Rotary UPS: What Can Brownouts Do to You?

Issue 11 and Volume 110.

By Morgan Hendry, SSS Clutch Co.

Three years ago, we saw the great Northeast blackout shut down the power to tens of millions. Last year Hurricane Katrina and her kin devastated sections of the Gulf Coast. In between we witnessed the Sumatra tsunami. And this spring saw flooding in New England and parts of Europe as the Danube once again overflowed its banks affecting area-wide power delivery. In addition to major power outages, power fluctuations with voltage spikes and sags occur frequently in local areas worldwide which may affect critical load applications.

As economic output shifts from iron wares to information, ensuring an adequate supply of clean and continuous power for corporate and internet data centers, telecommunications and financial services companies, hospitals, to name a few, becomes a higher priority. The same applies to manufacturing processes where even a momentary interruption can cause millions of dollars in damages and lost production. Many companies rely on separate redundant hookups from different sections of the grid as a protective measure against the floods, fires, earthquakes, blizzards, hurricanes and human error which can interrupt power flowing into their facility. Then there are the local hazards, such as drivers hitting a utility pole or transformers blowing. Even when power isn’t completely cut, summer afternoon brownouts, simple voltage swings or changes in frequency can wreak havoc on computers and critical equipment.

Many companies have battery powered uninterruptible power supply (UPS) systems for immediate relief from short term outages. But low capacity prevents a company from keeping its computing grid or electrically controlled machinery running extensively, despite brownouts. Any organization that needs to maintain power no matter what happens on the grid should consider rotary uninterruptible power systems (UPS) with ride-through capability. The added benefit of these rotary systems is that the generator can act as a filter on the company’s electric system to filter out utility disturbances. In other words, besides handling complete loss of utility power, these systems provide short-term protection against brownouts, short-term voltage sags and voltage surges, as well as filtering out the line noise, harmonic distortion, high voltage spikes, switching transients (rapid increases in voltage) and frequency variations which affect power quality; whereas repeated use of batteries for this function results in reduced life expectancy.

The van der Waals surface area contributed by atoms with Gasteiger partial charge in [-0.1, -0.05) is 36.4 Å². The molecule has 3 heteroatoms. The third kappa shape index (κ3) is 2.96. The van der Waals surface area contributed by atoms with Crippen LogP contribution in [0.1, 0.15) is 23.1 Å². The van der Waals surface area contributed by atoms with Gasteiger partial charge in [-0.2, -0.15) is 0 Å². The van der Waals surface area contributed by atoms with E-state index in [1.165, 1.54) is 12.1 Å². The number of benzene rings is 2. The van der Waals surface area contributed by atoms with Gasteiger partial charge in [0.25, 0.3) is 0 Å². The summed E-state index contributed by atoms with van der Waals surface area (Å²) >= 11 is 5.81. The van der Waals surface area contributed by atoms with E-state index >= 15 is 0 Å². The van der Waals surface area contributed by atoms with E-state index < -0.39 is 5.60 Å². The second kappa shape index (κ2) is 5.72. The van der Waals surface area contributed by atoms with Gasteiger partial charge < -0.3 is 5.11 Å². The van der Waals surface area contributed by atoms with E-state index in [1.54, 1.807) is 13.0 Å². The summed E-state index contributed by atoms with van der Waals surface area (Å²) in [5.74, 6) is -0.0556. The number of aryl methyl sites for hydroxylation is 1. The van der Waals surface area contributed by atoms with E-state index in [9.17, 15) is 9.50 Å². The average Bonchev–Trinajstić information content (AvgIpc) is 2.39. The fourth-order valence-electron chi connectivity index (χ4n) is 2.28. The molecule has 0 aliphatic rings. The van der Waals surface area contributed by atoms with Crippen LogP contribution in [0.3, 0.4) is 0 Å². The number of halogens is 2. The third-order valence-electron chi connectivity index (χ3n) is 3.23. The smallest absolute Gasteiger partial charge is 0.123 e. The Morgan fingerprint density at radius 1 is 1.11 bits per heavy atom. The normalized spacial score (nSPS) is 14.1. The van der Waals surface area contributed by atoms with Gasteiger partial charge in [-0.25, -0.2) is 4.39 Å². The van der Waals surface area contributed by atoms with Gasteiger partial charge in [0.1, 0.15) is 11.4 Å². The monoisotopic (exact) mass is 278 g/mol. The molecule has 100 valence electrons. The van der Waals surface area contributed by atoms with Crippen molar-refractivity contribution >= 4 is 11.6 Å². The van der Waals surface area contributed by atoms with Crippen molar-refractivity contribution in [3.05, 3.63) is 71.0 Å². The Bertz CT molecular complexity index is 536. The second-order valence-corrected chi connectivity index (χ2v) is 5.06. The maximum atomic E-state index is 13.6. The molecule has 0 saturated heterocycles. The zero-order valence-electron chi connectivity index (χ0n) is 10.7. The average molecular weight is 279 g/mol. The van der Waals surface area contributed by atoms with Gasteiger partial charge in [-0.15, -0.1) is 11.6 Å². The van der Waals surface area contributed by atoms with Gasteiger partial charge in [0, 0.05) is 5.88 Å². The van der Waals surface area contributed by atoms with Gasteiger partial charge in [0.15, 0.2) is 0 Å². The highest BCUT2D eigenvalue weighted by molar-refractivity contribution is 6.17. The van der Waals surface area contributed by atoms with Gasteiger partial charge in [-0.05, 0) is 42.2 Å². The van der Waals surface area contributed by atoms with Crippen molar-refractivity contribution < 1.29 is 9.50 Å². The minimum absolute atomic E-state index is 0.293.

AOL, Intel and other high-tech firms use a rotary flywheel/generator setup to ensure they stay up regardless of what happens on the grid. During periods of normal supply, the generator remains synchronized with the grid, operating as a motor, and can perform a power conditioning function. When power is cut, the flywheel’s kinetic energy provides ride-through power until the diesel or natural gas engine reaches operational speed. At the heart of the system is a self-synchronizing, gear-type clutch, or “SSS Clutch,” which enables the engine to automatically connect to the generator when the engine reaches exactly the same speed as the rotating generator without interrupting the flow of power generation.

This article looks at the power availability and quality issues affecting data center operators and manufacturing plants and how rotary UPS systems address these issues. Utilities should have a basic understanding of these issues so they can best advise their customers in steps to take to mitigate any damages from a power interruption and or voltage spikes or sags.

Looking Beyond Uptime